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Old 12-11-2017, 04:26 AM   #1
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Dealing with Food Deserts while boondocking

Food Deserts defined: Food deserts are defined as parts of the country vapid of fresh fruit, vegetables, and other healthful whole foods, usually found in impoverished areas. This is largely due to a lack of grocery stores, farmers' markets, and healthy food providers.

So how do you deal with this while boondocking? Weíre organic fruit and vegetable farmers heading out west later this summer. We boondock out here in the northeast and havenít found it to be an issue. The perception is that the sparse BLM lands etc maybe a bigger issue for those of us that depend on mostly fruit and vegetables in our diet.
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Old 12-11-2017, 04:47 AM   #2
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/subscribed. I'm fascinated by this question. What do you think we eat out west? Dirt?
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Old 12-11-2017, 09:20 AM   #3
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The Yuma area is what I call America's salad bowl. There are thousands of acres fresh produce irrigated by the Colorado River. Some is even organic. My brother eats organic and being close enough to that resource has him coming to join me in the desert.

I found this article from 2015

Greater Yuma | Farm fresh: More Yuma locals seek organic produce
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Old 12-11-2017, 11:05 AM   #4
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The issue isn't food deserts. It's deserts. I'm sure there are "food deserts" in large cities out west but in the desert there isn't anything. But find a moderately sized town and you're sure to find a grocery store with fresh produce and there are farmers markets everywhere. Remember, they grow most of that stuff in California and much more of it in other areas in the west.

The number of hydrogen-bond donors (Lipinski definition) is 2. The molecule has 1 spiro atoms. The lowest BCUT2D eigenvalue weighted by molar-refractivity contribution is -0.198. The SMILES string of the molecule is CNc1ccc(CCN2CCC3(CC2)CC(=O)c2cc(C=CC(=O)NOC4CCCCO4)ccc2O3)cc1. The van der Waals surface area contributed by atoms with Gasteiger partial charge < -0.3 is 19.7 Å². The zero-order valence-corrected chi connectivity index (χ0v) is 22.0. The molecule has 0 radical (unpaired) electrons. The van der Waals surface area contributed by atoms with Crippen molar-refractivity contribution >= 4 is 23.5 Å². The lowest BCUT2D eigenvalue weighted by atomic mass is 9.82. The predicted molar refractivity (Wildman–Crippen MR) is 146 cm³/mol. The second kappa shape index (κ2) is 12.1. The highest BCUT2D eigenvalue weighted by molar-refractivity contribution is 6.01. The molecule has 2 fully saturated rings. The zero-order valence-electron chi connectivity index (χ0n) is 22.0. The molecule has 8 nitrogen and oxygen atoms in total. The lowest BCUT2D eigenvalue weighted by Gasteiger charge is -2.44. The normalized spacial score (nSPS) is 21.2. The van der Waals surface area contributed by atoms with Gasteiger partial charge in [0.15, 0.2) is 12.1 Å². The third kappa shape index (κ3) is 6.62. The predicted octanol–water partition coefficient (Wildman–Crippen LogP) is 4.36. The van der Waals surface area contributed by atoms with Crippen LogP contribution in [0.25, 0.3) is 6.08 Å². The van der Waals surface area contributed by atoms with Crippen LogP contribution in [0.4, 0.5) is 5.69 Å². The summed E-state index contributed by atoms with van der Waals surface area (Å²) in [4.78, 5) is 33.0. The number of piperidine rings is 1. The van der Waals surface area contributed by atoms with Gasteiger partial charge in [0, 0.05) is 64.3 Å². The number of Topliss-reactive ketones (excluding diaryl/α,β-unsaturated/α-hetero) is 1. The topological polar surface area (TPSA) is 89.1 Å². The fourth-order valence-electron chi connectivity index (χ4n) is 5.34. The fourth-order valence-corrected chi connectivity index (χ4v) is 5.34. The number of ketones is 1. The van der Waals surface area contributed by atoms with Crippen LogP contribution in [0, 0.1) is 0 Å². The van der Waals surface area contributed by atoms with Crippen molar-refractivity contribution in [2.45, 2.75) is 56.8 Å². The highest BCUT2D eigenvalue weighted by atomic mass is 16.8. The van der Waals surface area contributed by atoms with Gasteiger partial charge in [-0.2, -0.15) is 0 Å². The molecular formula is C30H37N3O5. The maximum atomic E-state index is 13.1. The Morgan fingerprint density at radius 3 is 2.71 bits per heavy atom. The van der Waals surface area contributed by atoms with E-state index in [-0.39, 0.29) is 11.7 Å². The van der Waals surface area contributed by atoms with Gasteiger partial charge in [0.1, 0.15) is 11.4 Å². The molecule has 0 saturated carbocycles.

You might have to drive a bit to find a grocery store considering how much empty land there is but this isn't the east with it's cramped cities. Things are more spread out and building a grocery store, even in poorer sections of cities isn't a big deal.
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Old 12-11-2017, 12:13 PM   #5
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There is no "food desert" out west. Not sure who thought there was and made a big deal out of it. What you are going to find, if you are locked into organic and fresh fruit / veggies is that the price is going to be all over the board, depending where you are. My wife has to be be gluten free - no option. I have paid as much as 3 - 4 times as much for the exact same item in Montana as I have in Oregon, where I live. You have to realize that if you go into an area that has a 2 - 3 month growing season, most all the fresh items are trucked in and that will cost. West coast, not an issue, but you start to get into the Mt, Wy.. Northern Id areas, you'll see what I mean.
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Old 12-11-2017, 12:25 PM   #6
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Quote:
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/subscribed. I'm fascinated by this question. What do you think we eat out west? Dirt?
When I was 2/3/4 ...Yup I did......
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Old 12-11-2017, 12:34 PM   #7
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BOL for farmers markets, can be in anytown and on any day of the week. There are no Wegman's out here, but some good grocery stores here and there. Coffee shops, bakeries and the occasional health food stores (remember them?) are also a good place to start. Just like anywhere, if your boondocking, you gotta stock up first.
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Old 12-11-2017, 12:46 PM   #8
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Some thoughts and explanations: